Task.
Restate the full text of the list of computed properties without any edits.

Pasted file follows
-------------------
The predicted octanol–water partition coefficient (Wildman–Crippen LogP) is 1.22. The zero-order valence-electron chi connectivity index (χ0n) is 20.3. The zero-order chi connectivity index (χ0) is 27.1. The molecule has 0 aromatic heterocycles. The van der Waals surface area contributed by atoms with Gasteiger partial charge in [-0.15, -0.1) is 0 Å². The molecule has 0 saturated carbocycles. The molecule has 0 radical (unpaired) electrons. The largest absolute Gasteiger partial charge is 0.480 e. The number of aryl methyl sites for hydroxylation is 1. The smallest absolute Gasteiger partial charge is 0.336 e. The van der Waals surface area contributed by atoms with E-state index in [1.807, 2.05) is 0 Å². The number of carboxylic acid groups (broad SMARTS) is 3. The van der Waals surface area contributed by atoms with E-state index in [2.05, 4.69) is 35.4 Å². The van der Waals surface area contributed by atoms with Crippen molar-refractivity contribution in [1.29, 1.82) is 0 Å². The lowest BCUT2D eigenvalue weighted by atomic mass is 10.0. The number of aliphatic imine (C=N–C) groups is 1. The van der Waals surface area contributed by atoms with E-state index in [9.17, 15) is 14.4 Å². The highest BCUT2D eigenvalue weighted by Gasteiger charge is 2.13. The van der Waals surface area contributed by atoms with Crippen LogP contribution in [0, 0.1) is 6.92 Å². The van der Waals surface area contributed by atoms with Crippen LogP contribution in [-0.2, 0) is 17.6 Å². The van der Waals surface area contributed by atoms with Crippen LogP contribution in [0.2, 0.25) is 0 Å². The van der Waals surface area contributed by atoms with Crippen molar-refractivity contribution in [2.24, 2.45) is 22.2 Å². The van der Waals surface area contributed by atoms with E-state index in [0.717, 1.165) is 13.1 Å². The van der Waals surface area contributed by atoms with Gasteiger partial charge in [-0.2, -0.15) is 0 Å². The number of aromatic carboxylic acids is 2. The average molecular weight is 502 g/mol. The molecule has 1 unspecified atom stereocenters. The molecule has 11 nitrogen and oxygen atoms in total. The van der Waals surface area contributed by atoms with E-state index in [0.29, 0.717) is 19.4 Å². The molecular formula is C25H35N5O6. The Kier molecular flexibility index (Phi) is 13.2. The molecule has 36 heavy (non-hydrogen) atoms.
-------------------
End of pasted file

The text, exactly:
The predicted octanol–water partition coefficient (Wildman–Crippen LogP) is 1.22. The zero-order valence-electron chi connectivity index (χ0n) is 20.3. The zero-order chi connectivity index (χ0) is 27.1. The molecule has 0 aromatic heterocycles. The van der Waals surface area contributed by atoms with Gasteiger partial charge in [-0.15, -0.1) is 0 Å². The molecule has 0 saturated carbocycles. The molecule has 0 radical (unpaired) electrons. The largest absolute Gasteiger partial charge is 0.480 e. The number of aryl methyl sites for hydroxylation is 1. The smallest absolute Gasteiger partial charge is 0.336 e. The van der Waals surface area contributed by atoms with E-state index in [1.807, 2.05) is 0 Å². The number of carboxylic acid groups (broad SMARTS) is 3. The van der Waals surface area contributed by atoms with E-state index in [2.05, 4.69) is 35.4 Å². The van der Waals surface area contributed by atoms with Crippen molar-refractivity contribution in [1.29, 1.82) is 0 Å². The lowest BCUT2D eigenvalue weighted by atomic mass is 10.0. The number of aliphatic imine (C=N–C) groups is 1. The van der Waals surface area contributed by atoms with E-state index in [9.17, 15) is 14.4 Å². The highest BCUT2D eigenvalue weighted by Gasteiger charge is 2.13. The van der Waals surface area contributed by atoms with Crippen LogP contribution in [0, 0.1) is 6.92 Å². The van der Waals surface area contributed by atoms with Crippen LogP contribution in [-0.2, 0) is 17.6 Å². The van der Waals surface area contributed by atoms with Crippen LogP contribution in [0.2, 0.25) is 0 Å². The van der Waals surface area contributed by atoms with Crippen molar-refractivity contribution in [2.24, 2.45) is 22.2 Å². The van der Waals surface area contributed by atoms with E-state index in [0.717, 1.165) is 13.1 Å². The van der Waals surface area contributed by atoms with Gasteiger partial charge in [-0.2, -0.15) is 0 Å². The number of aromatic carboxylic acids is 2. The average molecular weight is 502 g/mol. The molecule has 1 unspecified atom stereocenters. The molecule has 11 nitrogen and oxygen atoms in total. The van der Waals surface area contributed by atoms with E-state index in [0.29, 0.717) is 19.4 Å². The molecular formula is C25H35N5O6. The Kier molecular flexibility index (Phi) is 13.2. The molecule has 36 heavy (non-hydrogen) atoms.